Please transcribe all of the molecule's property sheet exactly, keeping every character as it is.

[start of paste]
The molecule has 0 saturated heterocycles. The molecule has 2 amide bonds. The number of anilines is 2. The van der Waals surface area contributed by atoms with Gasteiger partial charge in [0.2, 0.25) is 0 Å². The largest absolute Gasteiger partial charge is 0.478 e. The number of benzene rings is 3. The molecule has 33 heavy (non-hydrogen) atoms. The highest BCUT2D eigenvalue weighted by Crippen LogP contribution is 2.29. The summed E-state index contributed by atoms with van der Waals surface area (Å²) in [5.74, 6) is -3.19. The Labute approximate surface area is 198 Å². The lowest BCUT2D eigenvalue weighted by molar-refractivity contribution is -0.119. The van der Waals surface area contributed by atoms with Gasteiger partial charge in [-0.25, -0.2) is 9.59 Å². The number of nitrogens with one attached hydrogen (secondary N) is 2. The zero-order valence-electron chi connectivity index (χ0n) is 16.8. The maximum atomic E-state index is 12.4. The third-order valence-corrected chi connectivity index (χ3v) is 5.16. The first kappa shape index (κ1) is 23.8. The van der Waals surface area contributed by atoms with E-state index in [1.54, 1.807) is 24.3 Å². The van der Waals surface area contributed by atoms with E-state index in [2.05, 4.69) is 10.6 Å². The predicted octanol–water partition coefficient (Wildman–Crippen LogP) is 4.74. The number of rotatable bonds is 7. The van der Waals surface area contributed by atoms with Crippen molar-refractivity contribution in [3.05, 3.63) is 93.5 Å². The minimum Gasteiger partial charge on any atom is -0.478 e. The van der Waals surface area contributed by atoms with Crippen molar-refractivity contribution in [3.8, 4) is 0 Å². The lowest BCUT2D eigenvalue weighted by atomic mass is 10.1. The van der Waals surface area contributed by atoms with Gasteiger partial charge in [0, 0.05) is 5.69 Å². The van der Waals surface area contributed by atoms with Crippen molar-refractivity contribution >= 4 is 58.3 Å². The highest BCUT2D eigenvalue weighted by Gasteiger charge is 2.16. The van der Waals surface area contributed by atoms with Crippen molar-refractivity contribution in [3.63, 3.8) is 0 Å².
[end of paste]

The molecule has 0 saturated heterocycles. The molecule has 2 amide bonds. The number of anilines is 2. The van der Waals surface area contributed by atoms with Gasteiger partial charge in [0.2, 0.25) is 0 Å². The largest absolute Gasteiger partial charge is 0.478 e. The number of benzene rings is 3. The molecule has 33 heavy (non-hydrogen) atoms. The highest BCUT2D eigenvalue weighted by Crippen LogP contribution is 2.29. The summed E-state index contributed by atoms with van der Waals surface area (Å²) in [5.74, 6) is -3.19. The Labute approximate surface area is 198 Å². The lowest BCUT2D eigenvalue weighted by molar-refractivity contribution is -0.119. The van der Waals surface area contributed by atoms with Gasteiger partial charge in [-0.25, -0.2) is 9.59 Å². The number of nitrogens with one attached hydrogen (secondary N) is 2. The zero-order valence-electron chi connectivity index (χ0n) is 16.8. The maximum atomic E-state index is 12.4. The third-order valence-corrected chi connectivity index (χ3v) is 5.16. The first kappa shape index (κ1) is 23.8. The van der Waals surface area contributed by atoms with E-state index in [1.54, 1.807) is 24.3 Å². The van der Waals surface area contributed by atoms with E-state index in [2.05, 4.69) is 10.6 Å². The predicted octanol–water partition coefficient (Wildman–Crippen LogP) is 4.74. The number of rotatable bonds is 7. The van der Waals surface area contributed by atoms with Crippen molar-refractivity contribution in [3.05, 3.63) is 93.5 Å². The minimum Gasteiger partial charge on any atom is -0.478 e. The van der Waals surface area contributed by atoms with Crippen molar-refractivity contribution in [3.8, 4) is 0 Å². The lowest BCUT2D eigenvalue weighted by atomic mass is 10.1. The van der Waals surface area contributed by atoms with Gasteiger partial charge in [0, 0.05) is 5.69 Å². The van der Waals surface area contributed by atoms with Crippen molar-refractivity contribution >= 4 is 58.3 Å². The highest BCUT2D eigenvalue weighted by Gasteiger charge is 2.16. The van der Waals surface area contributed by atoms with Crippen molar-refractivity contribution in [3.63, 3.8) is 0 Å².